The Suffrage of Elvira, Naipaul’s second published novel, has been described as a comedy of manners. Certainly, as the first chapter demonstrates, it is comic in tone. On one hand, Naipaul is dramatizing the desperate anxiety of Mr. Surujpat Harbans, as he drives his old truck up Elvira Hill on the way to arrange support for his election to the legislative council. On the other hand, the omens that so terrify Harbans seem hardly to justify his fears. Two American women stop their bicycles so unexpectedly that Harbans cannot help sliding into them, and he later hits and slightly injures a black dog, which is wandering about in the middle of the road with about as much sense as the women.
The fact that both the women and the dog do indeed prove to be recurring obstacles in Harbans’s attempt to win the election not only unifies the plot but also points out the failure of democracy, that is, universal suffrage for adults, just four years after it was so nobly declared. Indeed, at the beginning of the second chapter, Naipaul defines what democracy has meant to the islanders: put simply, new possibilities for profit.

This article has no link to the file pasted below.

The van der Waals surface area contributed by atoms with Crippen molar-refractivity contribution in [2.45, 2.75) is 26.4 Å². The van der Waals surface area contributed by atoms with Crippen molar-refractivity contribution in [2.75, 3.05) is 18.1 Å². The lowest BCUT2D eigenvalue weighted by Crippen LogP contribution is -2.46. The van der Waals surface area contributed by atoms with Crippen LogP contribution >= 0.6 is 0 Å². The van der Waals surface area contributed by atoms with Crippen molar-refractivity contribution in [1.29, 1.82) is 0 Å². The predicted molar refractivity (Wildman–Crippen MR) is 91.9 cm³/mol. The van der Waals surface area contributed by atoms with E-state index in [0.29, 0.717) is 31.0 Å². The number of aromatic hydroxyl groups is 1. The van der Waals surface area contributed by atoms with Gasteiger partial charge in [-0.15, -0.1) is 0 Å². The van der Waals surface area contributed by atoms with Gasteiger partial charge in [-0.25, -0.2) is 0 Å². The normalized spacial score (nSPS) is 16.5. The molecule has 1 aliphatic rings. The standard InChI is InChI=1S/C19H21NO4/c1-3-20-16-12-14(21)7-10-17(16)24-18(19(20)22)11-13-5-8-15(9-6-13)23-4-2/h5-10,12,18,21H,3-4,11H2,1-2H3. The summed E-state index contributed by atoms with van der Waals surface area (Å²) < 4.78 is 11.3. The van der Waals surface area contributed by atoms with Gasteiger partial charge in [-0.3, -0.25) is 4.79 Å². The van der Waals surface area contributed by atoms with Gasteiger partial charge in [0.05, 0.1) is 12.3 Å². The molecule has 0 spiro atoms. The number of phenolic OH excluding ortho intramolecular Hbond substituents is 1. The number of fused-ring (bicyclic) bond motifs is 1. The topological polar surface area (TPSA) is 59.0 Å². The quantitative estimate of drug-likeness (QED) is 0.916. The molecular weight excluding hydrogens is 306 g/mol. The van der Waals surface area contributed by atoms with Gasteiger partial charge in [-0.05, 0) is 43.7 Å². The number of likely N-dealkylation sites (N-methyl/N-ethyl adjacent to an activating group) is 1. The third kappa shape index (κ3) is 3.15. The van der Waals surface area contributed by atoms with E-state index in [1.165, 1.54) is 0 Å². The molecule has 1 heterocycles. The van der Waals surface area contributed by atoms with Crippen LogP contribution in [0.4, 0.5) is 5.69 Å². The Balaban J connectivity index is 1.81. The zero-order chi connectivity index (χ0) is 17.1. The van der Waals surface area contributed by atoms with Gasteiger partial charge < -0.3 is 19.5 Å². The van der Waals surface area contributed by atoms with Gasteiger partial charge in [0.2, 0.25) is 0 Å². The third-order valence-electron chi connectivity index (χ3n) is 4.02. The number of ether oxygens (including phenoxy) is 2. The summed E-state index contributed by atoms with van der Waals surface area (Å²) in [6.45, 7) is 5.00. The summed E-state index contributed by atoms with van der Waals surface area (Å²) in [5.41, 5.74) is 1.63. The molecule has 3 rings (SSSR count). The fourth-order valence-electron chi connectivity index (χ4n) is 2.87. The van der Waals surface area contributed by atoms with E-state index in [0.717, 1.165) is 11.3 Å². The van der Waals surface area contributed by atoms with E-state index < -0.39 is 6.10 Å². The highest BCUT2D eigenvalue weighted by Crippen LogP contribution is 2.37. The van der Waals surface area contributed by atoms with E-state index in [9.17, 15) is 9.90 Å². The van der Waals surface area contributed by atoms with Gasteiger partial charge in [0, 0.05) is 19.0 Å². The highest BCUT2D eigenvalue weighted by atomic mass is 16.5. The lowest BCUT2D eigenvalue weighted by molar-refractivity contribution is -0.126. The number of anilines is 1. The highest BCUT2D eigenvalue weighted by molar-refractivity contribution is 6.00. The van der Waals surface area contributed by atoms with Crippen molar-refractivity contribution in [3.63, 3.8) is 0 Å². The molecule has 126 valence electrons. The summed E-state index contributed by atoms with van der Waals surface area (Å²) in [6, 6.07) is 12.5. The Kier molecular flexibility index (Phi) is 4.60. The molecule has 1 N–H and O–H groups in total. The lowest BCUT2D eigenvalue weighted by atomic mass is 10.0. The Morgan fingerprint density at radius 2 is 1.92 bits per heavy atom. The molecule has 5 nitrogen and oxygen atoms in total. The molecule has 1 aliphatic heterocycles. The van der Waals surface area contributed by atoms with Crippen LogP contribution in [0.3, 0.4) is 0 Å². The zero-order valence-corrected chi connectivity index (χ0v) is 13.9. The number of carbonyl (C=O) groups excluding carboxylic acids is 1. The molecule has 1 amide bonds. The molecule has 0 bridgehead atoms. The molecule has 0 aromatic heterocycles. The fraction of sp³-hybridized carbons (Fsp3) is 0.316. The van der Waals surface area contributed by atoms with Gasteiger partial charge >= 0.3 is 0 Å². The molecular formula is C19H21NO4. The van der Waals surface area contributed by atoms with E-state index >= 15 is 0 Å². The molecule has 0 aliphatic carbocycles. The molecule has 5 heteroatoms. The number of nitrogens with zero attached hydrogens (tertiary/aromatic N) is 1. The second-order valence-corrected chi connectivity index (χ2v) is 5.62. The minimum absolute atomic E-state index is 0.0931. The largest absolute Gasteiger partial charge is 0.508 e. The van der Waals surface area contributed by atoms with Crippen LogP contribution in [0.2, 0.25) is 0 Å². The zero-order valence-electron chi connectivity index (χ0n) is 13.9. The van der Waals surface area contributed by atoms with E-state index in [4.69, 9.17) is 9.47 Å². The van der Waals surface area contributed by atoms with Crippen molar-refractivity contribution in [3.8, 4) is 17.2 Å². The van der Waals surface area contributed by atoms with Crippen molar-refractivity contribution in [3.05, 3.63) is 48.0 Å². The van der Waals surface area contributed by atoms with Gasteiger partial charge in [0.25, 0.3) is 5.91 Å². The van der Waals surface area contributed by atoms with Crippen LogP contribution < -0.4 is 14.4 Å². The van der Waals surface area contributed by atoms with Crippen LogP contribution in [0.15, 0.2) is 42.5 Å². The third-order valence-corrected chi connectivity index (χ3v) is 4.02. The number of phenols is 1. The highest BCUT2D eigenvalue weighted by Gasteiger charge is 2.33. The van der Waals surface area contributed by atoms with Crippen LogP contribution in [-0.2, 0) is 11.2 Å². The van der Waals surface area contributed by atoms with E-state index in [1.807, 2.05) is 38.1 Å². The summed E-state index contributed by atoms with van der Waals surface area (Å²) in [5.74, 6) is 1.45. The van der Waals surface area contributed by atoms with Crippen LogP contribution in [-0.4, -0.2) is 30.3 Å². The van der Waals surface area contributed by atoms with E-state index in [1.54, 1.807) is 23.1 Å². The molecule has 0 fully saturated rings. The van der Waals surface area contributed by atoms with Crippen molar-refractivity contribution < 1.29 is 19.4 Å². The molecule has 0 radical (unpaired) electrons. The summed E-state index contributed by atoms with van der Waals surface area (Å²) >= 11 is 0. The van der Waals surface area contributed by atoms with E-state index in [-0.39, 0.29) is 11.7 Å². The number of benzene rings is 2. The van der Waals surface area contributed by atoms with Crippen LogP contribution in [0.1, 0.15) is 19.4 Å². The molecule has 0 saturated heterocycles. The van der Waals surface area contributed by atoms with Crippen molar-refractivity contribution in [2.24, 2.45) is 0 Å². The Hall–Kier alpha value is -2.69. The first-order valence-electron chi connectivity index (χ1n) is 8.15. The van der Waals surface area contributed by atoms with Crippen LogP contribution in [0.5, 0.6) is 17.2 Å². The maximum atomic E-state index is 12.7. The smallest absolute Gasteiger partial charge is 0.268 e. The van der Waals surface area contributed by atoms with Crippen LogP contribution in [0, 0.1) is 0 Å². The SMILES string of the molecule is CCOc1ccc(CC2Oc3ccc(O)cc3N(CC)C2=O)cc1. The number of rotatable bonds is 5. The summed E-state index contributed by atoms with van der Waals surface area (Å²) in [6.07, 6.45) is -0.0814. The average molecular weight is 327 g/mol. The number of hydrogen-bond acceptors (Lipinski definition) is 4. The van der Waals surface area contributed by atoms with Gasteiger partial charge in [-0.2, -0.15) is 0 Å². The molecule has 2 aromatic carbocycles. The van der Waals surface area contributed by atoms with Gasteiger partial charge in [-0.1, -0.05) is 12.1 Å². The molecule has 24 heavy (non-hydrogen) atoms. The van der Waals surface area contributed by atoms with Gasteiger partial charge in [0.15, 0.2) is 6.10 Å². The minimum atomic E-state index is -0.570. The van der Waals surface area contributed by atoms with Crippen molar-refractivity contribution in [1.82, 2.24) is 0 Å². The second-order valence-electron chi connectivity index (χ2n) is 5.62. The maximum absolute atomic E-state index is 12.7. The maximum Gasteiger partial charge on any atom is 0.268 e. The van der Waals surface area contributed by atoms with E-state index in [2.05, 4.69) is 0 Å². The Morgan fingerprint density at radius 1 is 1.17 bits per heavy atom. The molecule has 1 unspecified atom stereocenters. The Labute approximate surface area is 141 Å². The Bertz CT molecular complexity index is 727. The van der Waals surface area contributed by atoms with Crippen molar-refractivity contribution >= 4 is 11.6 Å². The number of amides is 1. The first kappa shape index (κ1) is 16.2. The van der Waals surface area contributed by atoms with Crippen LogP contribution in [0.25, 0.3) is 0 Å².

As a candidate, Harbans must try to win the election without spending so much money that the post will be unprofitable. As his backers, the Muslim leader, a tailor, and the Hindu leader, a goldsmith, try to spend as little of their own money as possible, while using the election to consolidate their power and, if possible, to get some immediate cash benefits. By...
(The entire section is 616 words.)